It’s as if Biagio is extrapolating from things his brother has told him (which, if we think of unreliable narrators, could very well not be true), or else this is happening because of a certain looseness, a certain supernatural element in the narration. At times, Biagio gives the readers insight into other characters’ internal goings-on: the fruit thieves’ (a Lost Boys-like group of urchins) impressions about Cosimo, Cosimo’s own rumination, the Generalessa (their mother)’s inherent understanding of the situation, etc… Again, this is something a strictly first person point-of-view should not have access to.

This extends to the content of Calvino’s tale as well. Although it is evidently a fabricated story, it has an aura of probability, as do most magical realism ones: Cosimo is a case study for a very (very) protracted tantrum. Additionally, every child has had, at some point, a fixation with a habit or hobby which drove their parent(s) crazy — here, it’s Cosimo’s tree climbing. But in many subtle ways, readers come to understand that this tale is not rooted in reality. While it may be that Cosimo doesn’t want to come down, it almost seems like he couldn’t even if he tried. Something is holding him back. More than once, he almost falls to the ground, but saves himself (or is saved…) in increasingly improbable ways. Other events occur, which challenge the feasibility of the story: at one point, Cosimo is attacked by a cat who, in truth, sounds more like some infernal beast, the product of a habitual liar’s fantasy. The passage reads like an epic poem, complete with twists and turns and a bloody victory for Cosimo. It’s almost too exciting to be true. What is more, the way the scenery is described is indeed otherworldly: the Ondariva garden particularly stands out, almost like a scene straight out of Alice’s Adventures in Wonderland.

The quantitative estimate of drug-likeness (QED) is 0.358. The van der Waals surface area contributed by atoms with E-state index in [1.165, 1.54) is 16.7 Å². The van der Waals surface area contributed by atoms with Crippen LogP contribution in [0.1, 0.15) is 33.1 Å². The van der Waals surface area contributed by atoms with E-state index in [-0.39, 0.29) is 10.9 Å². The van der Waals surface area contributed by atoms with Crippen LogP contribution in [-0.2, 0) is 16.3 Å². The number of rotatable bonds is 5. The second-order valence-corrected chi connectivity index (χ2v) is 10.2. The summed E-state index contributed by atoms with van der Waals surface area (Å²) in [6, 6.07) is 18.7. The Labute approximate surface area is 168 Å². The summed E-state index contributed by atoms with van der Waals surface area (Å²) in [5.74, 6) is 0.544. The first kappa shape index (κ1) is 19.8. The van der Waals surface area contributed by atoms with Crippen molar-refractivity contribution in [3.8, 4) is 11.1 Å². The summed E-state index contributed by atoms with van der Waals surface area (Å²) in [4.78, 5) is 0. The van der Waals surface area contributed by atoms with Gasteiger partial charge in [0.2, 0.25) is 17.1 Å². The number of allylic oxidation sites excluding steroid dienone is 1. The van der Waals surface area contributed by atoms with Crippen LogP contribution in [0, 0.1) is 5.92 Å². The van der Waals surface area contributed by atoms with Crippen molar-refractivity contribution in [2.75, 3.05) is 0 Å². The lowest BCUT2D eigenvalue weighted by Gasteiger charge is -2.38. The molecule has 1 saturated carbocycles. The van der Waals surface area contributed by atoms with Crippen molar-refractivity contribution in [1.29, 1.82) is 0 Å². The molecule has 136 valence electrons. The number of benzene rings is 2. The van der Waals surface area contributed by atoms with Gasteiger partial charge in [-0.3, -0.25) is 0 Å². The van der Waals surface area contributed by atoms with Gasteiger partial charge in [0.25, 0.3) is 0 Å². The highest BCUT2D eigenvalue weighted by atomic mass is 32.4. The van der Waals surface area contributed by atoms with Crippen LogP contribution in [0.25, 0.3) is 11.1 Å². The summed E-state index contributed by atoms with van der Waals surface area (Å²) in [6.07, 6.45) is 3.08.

The subtle strangeness is not limited to places and events: every character, in their own way, is rather odd, in appearance and/or behavior. Viola (Cosimo’s fabulous love interest), the fruit thieves and Cosimo have, in common, an element of fiction about them: all three are spoken of before we truly get to know them, the way one would speak of neighborhood legends. This lends them an air of mystery, heightened by the fact that they are considered legends. They sound less like characters than icons, and they are all, in one way, impressed, surprised and/or intrigued by one another. 

All of the above had me hooked, so to speak. But Calvino’s enchanting story is so much more than that. It is set during the precarious window of time before the French Revolution of 1789, which upended the societal order and sent revolutionary ripples throughout Europe. This dialogue, no pun intended, is handled charmingly in the novel: French, Italian, Russian are swirled around English with a casualness that would scare some, but infinitely delighted me. It was a reminder that this is a story about many people coming together during a turbulent historical time, conversing with each other even if they don’t necessarily understand each other, (although most of them probably did, in polyglot 18th century Europe). Maybe my emotions at the state of the world we live in, where powerful people are attempting to use these differences to divide us is making me slightly biased; but I found the inherent message in the multilingual text very beautiful indeed. 

Additionally, Cosimo is of noble birth, which immediately sheds an uncertain light on the future of his family, and it is handled with a deftness and heart that I have rarely seen represented in history books.